Authorities in Beijing have shut down dozens of subway stations as part of its efforts to slow the spread of COVID-19.
The Chinese capital announced Wednesday that it was closing more than 40 subway stations, amounting to about 10% of its system, along with hundreds of bus routes.
Beijing has been on alert since mid-April after 10 middle school students tested positive for COVID-19, sparking widespread panic buying of groceries and other supplies in anticipation of a possible citywide lockdown similar to the one imposed on the financial hub of Shanghai. Authorities have begun a mass testing campaign for most of its 21 million residents, while shutting down schools and businesses, including such venues as gyms and theaters.
Residential buildings in neighborhoods deemed high-risk have also been locked down, leaving streets nearly deserted. Residents in some neighborhoods were already urged to work from home.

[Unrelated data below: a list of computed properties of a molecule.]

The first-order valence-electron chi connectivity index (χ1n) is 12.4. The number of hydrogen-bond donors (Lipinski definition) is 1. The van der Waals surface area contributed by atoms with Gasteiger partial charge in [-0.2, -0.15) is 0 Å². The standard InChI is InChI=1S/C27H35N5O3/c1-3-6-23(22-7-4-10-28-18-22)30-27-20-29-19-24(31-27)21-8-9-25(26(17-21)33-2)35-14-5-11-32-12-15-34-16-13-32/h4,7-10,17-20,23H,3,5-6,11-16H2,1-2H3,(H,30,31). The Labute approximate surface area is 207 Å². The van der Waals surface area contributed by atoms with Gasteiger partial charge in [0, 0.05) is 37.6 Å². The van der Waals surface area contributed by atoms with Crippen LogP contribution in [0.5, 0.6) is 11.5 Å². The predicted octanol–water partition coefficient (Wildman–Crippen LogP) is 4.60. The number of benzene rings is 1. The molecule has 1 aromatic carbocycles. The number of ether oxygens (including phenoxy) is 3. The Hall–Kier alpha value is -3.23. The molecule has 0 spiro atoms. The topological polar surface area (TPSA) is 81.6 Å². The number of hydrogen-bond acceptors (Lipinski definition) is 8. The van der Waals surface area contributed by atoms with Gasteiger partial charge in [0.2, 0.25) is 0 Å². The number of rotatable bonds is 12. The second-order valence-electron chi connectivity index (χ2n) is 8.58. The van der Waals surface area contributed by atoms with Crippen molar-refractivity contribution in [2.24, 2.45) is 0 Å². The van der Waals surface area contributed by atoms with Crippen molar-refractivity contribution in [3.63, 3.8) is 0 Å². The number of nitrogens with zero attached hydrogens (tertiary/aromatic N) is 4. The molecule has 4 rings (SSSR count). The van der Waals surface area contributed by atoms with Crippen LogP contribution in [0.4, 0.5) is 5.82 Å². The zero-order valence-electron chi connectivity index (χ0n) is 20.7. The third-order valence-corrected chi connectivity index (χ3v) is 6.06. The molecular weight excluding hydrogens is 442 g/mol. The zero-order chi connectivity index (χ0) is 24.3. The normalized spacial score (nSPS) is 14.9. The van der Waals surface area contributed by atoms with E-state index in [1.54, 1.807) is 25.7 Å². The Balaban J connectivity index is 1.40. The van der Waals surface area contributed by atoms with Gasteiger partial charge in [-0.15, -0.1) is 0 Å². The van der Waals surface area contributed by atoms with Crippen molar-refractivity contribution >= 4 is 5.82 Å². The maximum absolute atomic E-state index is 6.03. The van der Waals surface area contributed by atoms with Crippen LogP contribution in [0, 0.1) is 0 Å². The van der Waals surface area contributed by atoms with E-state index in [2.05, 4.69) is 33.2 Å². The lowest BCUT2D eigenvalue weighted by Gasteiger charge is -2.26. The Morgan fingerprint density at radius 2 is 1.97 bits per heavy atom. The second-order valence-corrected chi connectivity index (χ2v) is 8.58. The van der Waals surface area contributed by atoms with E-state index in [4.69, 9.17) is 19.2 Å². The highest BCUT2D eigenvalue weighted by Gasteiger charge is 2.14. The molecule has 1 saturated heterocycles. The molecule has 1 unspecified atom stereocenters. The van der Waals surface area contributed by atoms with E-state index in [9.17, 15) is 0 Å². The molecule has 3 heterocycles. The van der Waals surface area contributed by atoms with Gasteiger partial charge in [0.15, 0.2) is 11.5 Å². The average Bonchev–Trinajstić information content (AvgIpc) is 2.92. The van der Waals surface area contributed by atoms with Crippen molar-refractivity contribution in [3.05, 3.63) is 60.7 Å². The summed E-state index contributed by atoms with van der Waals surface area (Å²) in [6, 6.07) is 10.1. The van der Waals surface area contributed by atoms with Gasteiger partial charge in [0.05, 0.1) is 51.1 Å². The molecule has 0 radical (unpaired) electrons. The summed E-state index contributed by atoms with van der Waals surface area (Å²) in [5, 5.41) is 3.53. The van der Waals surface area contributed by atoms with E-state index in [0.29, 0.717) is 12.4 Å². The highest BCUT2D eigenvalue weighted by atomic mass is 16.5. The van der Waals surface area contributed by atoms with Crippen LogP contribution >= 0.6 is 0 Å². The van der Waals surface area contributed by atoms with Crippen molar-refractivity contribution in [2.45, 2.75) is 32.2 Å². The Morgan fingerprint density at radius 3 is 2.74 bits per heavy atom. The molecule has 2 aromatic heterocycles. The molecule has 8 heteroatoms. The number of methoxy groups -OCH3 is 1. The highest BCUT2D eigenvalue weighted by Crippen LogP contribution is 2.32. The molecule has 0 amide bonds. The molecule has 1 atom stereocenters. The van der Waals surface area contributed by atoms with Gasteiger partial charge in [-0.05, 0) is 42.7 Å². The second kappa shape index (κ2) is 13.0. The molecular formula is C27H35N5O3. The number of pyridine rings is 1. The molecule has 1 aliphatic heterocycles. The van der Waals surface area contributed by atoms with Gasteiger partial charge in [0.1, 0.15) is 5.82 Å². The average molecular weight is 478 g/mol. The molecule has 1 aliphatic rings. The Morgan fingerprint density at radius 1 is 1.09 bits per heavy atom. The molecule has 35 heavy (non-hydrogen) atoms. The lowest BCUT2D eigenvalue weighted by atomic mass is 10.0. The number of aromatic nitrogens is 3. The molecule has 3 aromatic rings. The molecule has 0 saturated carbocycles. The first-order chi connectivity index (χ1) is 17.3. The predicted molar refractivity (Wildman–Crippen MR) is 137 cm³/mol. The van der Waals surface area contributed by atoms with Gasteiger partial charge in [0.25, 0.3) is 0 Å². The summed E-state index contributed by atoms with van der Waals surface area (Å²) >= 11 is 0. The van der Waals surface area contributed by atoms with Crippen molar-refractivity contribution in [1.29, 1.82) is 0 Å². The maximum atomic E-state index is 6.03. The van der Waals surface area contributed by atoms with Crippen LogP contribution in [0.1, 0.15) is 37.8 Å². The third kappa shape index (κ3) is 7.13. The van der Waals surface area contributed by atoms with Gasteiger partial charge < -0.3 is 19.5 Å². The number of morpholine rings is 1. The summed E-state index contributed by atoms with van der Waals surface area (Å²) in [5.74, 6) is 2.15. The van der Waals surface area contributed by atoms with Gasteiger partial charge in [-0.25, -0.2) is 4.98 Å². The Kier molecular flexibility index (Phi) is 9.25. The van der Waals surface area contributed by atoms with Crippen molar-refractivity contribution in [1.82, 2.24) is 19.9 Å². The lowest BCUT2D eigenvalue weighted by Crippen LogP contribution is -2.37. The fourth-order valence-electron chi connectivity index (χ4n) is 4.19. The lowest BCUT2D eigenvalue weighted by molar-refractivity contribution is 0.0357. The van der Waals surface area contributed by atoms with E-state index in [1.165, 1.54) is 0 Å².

China’s national health commission reported 353 confirmed COVID-19 cases on the mainland on Tuesday, including 260 in Shanghai, according to a report in state-run Xinhua news agency. A total of 5,075 asymptomatic cases were reported on the mainland, including 4,722 in Shanghai.
Shanghai continues to struggle to contain a raging outbreak of new COVID-19 cases largely driven by the highly contagious omicron variant, with many of its 26 million residents still under strict orders to remain indoors. The lockdown has led to angry complaints of a lack of fresh food and medicines throughout China’s biggest city.
China has doubled down on its strict “zero-COVID” policy even as it severely disrupts everyday life and brings economic activity to a halt.
Some information for this report came from The Associated Press, Reuters, Agence France-Presse.